Secrets Of The Scents – The Perfume Industry

dsd Originally published in The Pyambar.com on  15 March 2013.

scents

There is something mysterious about scents and perfumes. The sweet smelling flowers, aroma of delicious food and fragrance of someone beloved around us add beauty to the life. From application on dead bodies to usage by the new brides, perfumes have been an old friend to humans.

Any perfume is a mixture of fragrant oils or aromatic compounds, manufactured artificially or extracted from plant or animal sources to give “a pleasant scent”. Thus, body sprays, deodorants, bottled scents, after-shave lotions, air/room fresheners are all part of the larger perfume family.

History of Perfume making
The Latin root “per fumum” means “through smoke,” a possible indicator of techniques used to make perfumes through excessive burning or boiling of various compounds. The roots of Perfumery or the skill of extracting a pleasant scent from a chemical compound, traces back to the ancient people either hailing from the Egyptian region or belonging to Mesopotamia, and Persians and Romans refined it later.

The contributions of Muslims to the art and science of perfumery are quite significant. The 9th century chemist that hailed from Arabia, Al-Kindi, wrote a book on perfumes titled the “Chemistry of Distillations and Perfumes,” which contained more than a few hundred pleasant smell related recipes. A chemist hailing from Persia, Ibne Sina, introduced a procedure (which is still in use today), for extraction of different chemical compounds from plants, especially flowers by the use of different distillation methods to extract oil.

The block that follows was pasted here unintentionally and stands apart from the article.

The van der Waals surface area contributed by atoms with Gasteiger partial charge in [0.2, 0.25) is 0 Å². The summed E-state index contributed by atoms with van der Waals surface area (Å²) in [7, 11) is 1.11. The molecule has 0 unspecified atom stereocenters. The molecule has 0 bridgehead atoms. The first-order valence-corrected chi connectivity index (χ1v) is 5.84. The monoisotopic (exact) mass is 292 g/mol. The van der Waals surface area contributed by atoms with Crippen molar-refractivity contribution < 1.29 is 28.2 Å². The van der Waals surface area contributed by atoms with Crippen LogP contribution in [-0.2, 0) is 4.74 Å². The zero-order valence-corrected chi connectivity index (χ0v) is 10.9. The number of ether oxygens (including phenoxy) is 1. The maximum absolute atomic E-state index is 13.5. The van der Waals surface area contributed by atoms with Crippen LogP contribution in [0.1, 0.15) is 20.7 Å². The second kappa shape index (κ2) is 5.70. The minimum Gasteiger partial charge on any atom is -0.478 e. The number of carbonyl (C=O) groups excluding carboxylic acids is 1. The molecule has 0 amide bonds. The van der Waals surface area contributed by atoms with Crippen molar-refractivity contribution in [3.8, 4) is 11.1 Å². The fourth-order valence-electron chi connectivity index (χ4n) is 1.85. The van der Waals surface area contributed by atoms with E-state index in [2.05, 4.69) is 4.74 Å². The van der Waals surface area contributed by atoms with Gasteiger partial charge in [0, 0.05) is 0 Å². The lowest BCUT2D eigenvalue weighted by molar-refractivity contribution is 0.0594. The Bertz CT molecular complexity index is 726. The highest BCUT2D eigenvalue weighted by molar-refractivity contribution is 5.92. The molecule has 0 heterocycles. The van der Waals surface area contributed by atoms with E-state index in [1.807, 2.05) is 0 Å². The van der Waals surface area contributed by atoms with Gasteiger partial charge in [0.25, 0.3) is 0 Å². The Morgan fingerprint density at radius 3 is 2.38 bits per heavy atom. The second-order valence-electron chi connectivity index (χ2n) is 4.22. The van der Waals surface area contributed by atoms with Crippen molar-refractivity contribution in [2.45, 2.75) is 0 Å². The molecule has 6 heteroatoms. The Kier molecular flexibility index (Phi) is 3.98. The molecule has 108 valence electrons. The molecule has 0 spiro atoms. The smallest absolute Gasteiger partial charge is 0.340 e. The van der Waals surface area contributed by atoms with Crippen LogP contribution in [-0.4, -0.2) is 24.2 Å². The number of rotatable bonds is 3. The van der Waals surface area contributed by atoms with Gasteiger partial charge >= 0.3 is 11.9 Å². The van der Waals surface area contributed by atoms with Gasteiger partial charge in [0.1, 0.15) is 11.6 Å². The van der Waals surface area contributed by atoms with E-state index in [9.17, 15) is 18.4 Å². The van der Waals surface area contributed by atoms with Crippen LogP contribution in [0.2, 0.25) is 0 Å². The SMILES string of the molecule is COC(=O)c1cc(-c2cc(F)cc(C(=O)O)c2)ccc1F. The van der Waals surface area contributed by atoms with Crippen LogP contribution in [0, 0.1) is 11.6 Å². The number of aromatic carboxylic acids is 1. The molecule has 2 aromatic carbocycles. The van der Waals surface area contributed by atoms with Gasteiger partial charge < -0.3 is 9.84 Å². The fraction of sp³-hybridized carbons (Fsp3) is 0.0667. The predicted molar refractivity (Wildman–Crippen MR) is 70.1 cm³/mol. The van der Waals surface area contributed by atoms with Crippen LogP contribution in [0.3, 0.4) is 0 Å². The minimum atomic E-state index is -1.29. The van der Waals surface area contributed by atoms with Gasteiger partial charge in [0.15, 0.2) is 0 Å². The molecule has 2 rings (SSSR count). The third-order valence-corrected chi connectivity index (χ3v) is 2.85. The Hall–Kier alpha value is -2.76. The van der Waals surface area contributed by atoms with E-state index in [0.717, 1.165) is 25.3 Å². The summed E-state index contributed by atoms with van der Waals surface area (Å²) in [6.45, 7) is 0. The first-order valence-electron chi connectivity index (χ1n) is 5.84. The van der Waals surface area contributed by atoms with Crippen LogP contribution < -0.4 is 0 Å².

This procedure greatly inspired western perfume industry. Although developments in the field of perfumery by Muslims were a result of their interest in the subject of chemistry, for the Europeans the reason was that the art intrigued them. In the 16th century, Italians did significant work to refine the techniques of perfume making and skill spread across to France.

Between the 16th and 17th century, the wealthy people in Italy and France primarily used perfumes, to hide body odors resulting from infrequent bathing! Later France took the lead and became one of the centers of perfume and cosmetic manufacture.

Modern Perfume Industry

With a three centuries old history and tradition, France remains the epicenter of world’s perfumes industry. Perfume making plants are mainly in the southern portion of the country along the coastline of Mediterranean Sea. The two cities of Nice and Grasses are about 25 km apart, and are the hub of perfume and fragrance industry.

The Mediterranean climate enables the cultivation of many different types of flowers for the essence extraction particularly in Nice. Modern perfumes rely more on synthetic than floral essences. However, the inspiration of most of the fragrances is from natural resources. A few of the big names in the perfume industry include Caron, Channel, Yves Saint Lauren, and L’Oreal.

According to a report of Global Industry Analysts Inc., global fragrances and perfumes market would cross US$33 Billion by 2015. Europe represents the largest worldwide market for fragrances and perfumes, while emerging markets include China and Middle East.